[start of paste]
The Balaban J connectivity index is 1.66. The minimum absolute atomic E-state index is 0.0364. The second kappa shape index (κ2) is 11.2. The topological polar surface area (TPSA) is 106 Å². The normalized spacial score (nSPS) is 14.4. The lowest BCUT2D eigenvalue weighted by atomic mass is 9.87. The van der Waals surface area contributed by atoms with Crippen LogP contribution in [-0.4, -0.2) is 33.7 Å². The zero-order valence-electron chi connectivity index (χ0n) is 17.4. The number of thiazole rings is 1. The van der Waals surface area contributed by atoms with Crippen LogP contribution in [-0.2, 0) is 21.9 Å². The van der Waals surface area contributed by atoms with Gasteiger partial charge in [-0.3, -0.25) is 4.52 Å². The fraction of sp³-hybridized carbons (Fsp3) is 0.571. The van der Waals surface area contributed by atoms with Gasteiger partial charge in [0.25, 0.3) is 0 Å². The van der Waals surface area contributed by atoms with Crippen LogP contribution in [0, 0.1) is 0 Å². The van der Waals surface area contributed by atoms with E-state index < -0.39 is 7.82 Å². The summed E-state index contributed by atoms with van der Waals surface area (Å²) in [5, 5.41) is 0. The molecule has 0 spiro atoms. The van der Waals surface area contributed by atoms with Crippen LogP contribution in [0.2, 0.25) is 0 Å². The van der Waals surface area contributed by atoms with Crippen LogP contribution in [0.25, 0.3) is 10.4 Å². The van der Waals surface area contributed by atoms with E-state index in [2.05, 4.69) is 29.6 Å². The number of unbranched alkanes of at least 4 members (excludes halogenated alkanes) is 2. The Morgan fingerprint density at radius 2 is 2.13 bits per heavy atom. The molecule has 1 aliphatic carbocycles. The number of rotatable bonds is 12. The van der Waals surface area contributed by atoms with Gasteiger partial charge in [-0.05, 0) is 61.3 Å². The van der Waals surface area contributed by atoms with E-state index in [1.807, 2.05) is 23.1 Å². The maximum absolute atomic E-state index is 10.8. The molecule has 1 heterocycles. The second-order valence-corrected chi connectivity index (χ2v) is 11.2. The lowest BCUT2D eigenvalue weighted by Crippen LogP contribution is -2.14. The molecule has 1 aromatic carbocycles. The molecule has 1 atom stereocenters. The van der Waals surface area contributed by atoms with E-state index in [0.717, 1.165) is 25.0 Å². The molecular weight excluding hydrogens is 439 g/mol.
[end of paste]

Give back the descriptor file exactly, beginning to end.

The Balaban J connectivity index is 1.66. The minimum absolute atomic E-state index is 0.0364. The second kappa shape index (κ2) is 11.2. The topological polar surface area (TPSA) is 106 Å². The normalized spacial score (nSPS) is 14.4. The lowest BCUT2D eigenvalue weighted by atomic mass is 9.87. The van der Waals surface area contributed by atoms with Crippen LogP contribution in [-0.4, -0.2) is 33.7 Å². The zero-order valence-electron chi connectivity index (χ0n) is 17.4. The number of thiazole rings is 1. The van der Waals surface area contributed by atoms with Crippen LogP contribution in [-0.2, 0) is 21.9 Å². The van der Waals surface area contributed by atoms with Gasteiger partial charge in [-0.3, -0.25) is 4.52 Å². The fraction of sp³-hybridized carbons (Fsp3) is 0.571. The van der Waals surface area contributed by atoms with Gasteiger partial charge in [0.25, 0.3) is 0 Å². The van der Waals surface area contributed by atoms with Crippen LogP contribution in [0, 0.1) is 0 Å². The van der Waals surface area contributed by atoms with E-state index < -0.39 is 7.82 Å². The summed E-state index contributed by atoms with van der Waals surface area (Å²) in [5, 5.41) is 0. The molecule has 0 spiro atoms. The van der Waals surface area contributed by atoms with Crippen LogP contribution in [0.2, 0.25) is 0 Å². The van der Waals surface area contributed by atoms with Crippen LogP contribution in [0.25, 0.3) is 10.4 Å². The van der Waals surface area contributed by atoms with E-state index in [2.05, 4.69) is 29.6 Å². The number of unbranched alkanes of at least 4 members (excludes halogenated alkanes) is 2. The Morgan fingerprint density at radius 2 is 2.13 bits per heavy atom. The molecule has 1 aliphatic carbocycles. The number of rotatable bonds is 12. The van der Waals surface area contributed by atoms with Gasteiger partial charge in [-0.05, 0) is 61.3 Å². The van der Waals surface area contributed by atoms with E-state index in [1.807, 2.05) is 23.1 Å². The maximum absolute atomic E-state index is 10.8. The molecule has 1 heterocycles. The second-order valence-corrected chi connectivity index (χ2v) is 11.2. The lowest BCUT2D eigenvalue weighted by Crippen LogP contribution is -2.14. The molecule has 1 aromatic carbocycles. The molecule has 1 atom stereocenters. The van der Waals surface area contributed by atoms with E-state index in [0.717, 1.165) is 25.0 Å². The molecular weight excluding hydrogens is 439 g/mol.